African Steam Safari
A series of books focusing on the dark continent. Back in the 1970’s after steam had vanished from Australian government tracks, many Aussies headed to Africa, where steam action was still abundant and there was great pride in the iron horse. The three volumes in this series provide in depth coverage of all of the countries with steam action from 1970 on. Africa was a wild, untamed land back then, with some superb scenery and giant locomotives.
About The Series
Alan Williams fell in love with the steam trains in South Africa. So much so that he decided, under the banner of the ARE, to create some books to record the photography of Aussies who lived there back in the 1970’s and beyond. I was one of them. We had a great time, and came back with plenty of adventures and some of our best steam photos of all time. Now you can have access to many of these photos through the African Steam Safari series, to which many of us have given photos and time to support the Association of Railway Enthusiasts.
Back in the 1960s, mail trains spread out from Sydney in all directions carrying sleeping passengers and newspapers to all parts of the state. A huge workforce was enlisted to ensure they arrived on time, and clean and maintain the iron horses and their charges, and make sure the mail and newspapers got to their destinations.
After the descent into diesels and loss of glamour of Australian Railways, Southern Africa shone as a well run machine with polished engines and crew dedicated to their craft. Recapture those time in the African Steam Safari series.
Natal South Africa, South African Industrial Lines, Swaziland and Eritrea
East Africa, Rosmead – Lootsberg Pass region of South Africa, Angola and the mighty South African Bethlehem and Kroonstad to Beaufort West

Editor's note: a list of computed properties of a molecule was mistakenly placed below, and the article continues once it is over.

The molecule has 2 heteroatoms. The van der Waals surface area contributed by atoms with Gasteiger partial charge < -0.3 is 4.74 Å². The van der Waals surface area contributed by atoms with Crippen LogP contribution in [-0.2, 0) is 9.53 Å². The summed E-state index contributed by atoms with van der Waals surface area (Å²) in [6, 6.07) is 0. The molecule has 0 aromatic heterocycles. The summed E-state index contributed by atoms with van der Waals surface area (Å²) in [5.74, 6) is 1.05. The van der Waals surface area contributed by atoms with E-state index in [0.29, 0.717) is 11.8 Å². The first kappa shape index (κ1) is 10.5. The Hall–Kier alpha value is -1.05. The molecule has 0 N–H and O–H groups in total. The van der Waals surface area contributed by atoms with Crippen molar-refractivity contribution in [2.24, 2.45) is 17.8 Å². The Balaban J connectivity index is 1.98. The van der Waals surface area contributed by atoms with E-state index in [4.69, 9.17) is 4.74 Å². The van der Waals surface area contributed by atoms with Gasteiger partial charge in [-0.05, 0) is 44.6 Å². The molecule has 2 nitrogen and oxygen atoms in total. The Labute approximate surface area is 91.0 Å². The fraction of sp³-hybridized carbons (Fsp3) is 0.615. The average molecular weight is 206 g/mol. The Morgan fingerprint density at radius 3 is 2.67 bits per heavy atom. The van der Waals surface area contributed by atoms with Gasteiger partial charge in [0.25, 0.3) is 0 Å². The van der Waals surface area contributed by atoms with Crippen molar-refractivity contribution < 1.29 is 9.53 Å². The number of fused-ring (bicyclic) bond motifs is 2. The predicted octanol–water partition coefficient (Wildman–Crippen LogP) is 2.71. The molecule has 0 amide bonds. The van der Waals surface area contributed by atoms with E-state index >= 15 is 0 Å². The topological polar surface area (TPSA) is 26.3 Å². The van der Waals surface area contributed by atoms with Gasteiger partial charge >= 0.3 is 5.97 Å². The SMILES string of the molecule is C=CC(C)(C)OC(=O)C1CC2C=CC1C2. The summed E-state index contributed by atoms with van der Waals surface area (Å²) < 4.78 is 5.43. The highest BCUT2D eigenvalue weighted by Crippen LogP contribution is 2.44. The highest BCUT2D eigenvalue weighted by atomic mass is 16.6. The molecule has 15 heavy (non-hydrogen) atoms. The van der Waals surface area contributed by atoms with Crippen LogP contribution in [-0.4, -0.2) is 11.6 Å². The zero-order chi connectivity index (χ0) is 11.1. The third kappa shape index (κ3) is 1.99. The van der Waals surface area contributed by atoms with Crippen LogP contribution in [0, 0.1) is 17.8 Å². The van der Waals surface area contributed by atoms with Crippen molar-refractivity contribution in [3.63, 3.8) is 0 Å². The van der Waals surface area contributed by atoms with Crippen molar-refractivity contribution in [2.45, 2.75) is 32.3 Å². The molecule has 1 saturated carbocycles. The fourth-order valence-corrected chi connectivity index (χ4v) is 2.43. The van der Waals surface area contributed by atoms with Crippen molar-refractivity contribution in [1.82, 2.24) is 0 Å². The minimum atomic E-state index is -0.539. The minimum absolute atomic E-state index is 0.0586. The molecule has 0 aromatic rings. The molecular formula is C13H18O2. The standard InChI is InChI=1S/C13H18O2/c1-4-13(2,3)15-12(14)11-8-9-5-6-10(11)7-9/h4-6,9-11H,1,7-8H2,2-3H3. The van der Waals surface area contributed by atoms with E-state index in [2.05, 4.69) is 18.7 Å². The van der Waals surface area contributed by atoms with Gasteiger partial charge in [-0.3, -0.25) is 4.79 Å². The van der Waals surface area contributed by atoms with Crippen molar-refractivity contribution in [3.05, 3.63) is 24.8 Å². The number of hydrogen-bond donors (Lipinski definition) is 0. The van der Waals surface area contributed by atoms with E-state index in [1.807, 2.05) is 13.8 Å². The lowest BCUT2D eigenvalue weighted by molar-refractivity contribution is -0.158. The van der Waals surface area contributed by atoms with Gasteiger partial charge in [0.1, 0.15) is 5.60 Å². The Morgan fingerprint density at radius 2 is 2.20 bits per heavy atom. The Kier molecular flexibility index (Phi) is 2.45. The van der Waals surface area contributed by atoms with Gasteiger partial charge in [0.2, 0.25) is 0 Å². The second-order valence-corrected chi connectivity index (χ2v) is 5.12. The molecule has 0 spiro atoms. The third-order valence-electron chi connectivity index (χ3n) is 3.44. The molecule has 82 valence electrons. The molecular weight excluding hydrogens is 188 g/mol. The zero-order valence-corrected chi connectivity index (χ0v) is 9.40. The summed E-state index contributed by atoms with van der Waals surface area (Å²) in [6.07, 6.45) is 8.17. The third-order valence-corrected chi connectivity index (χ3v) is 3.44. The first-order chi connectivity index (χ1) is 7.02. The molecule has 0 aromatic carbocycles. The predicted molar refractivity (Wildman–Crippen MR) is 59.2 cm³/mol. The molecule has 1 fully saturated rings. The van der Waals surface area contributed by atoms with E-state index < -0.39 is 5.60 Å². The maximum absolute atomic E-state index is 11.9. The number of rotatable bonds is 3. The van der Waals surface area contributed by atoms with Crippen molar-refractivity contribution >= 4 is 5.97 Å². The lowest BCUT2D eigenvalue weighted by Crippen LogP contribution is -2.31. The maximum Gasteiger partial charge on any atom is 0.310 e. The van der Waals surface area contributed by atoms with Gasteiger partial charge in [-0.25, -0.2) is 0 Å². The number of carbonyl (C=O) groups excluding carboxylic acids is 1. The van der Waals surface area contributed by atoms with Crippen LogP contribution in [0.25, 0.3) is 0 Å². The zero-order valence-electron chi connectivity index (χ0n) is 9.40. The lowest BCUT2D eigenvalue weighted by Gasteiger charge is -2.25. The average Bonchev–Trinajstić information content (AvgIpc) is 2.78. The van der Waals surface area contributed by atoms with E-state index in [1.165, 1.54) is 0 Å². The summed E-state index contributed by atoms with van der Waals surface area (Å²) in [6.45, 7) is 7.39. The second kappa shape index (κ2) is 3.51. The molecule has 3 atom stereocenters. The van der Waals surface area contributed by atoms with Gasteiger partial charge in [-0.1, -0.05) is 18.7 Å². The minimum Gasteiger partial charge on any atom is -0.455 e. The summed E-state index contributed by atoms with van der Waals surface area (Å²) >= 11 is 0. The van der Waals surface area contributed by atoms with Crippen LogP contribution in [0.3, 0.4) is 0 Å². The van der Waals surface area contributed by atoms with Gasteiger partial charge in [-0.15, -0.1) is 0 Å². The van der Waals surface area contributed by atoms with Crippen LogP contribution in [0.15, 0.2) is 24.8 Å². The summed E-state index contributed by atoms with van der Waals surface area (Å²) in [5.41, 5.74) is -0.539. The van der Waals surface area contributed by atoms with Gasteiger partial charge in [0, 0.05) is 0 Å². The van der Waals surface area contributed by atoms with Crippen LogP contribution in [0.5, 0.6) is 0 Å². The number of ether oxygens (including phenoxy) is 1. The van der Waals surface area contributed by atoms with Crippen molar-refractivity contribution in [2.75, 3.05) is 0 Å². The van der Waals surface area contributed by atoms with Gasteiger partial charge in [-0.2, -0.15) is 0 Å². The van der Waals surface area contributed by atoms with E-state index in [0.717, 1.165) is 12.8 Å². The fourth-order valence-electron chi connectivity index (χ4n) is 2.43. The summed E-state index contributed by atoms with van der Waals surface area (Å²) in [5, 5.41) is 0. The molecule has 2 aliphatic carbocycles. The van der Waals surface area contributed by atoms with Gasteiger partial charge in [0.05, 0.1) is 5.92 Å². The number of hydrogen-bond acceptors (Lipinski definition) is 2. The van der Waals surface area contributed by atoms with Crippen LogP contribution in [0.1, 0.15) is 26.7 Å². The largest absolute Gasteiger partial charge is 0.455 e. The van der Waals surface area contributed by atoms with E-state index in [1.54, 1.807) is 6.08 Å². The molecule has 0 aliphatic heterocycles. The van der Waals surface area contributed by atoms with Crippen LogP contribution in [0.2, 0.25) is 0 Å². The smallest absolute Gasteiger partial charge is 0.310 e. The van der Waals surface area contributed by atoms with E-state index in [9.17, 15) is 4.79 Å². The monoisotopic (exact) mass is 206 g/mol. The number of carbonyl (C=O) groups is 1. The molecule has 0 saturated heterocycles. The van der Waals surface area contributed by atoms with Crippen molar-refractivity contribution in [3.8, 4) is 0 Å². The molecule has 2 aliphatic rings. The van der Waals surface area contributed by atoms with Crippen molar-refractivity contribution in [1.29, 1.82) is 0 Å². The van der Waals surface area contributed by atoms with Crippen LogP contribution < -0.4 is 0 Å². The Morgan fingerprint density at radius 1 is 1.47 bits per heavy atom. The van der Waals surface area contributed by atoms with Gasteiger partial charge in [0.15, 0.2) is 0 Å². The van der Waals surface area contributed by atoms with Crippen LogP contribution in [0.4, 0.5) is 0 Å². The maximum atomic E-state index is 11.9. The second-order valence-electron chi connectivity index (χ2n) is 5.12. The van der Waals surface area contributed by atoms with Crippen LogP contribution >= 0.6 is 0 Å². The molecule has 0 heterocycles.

Egypt, Ghana, Sudan, Zaire, Mozambique, Botswana, Zimbabwe, and the Garden Route
Combines the photographic excellence of John Allerton, John Gaydon, Graham Hind, Malcolm Holdsworth, Robert Kingsford Smith, Greg Triplett, Mike Tyak & others.
Following a successful 6 week steam safariof South Africa in April/May 1975, Englishman Michael Grainger and I decided we would see if we could get into Angola and Mozambique before those counries were abandoned by the Portuguese. Greg Triplett had just been to Angola, and told tales of seeing lots of soldiers and guns, so it was little wonder that we were refused a visa for that country. Mozambique was a different story, as fighting had subsided and the FRELIMO were now in charge fo security.
Note: the rest of this article follows my adventures in Mozambique which most agree is an incredible tale. John Gaydon
Each volume contains our pick of the best photographs available for the region. Together we have taken thousands of photos, and here we present only the best, vetted by author Alan Williams from the ARE.
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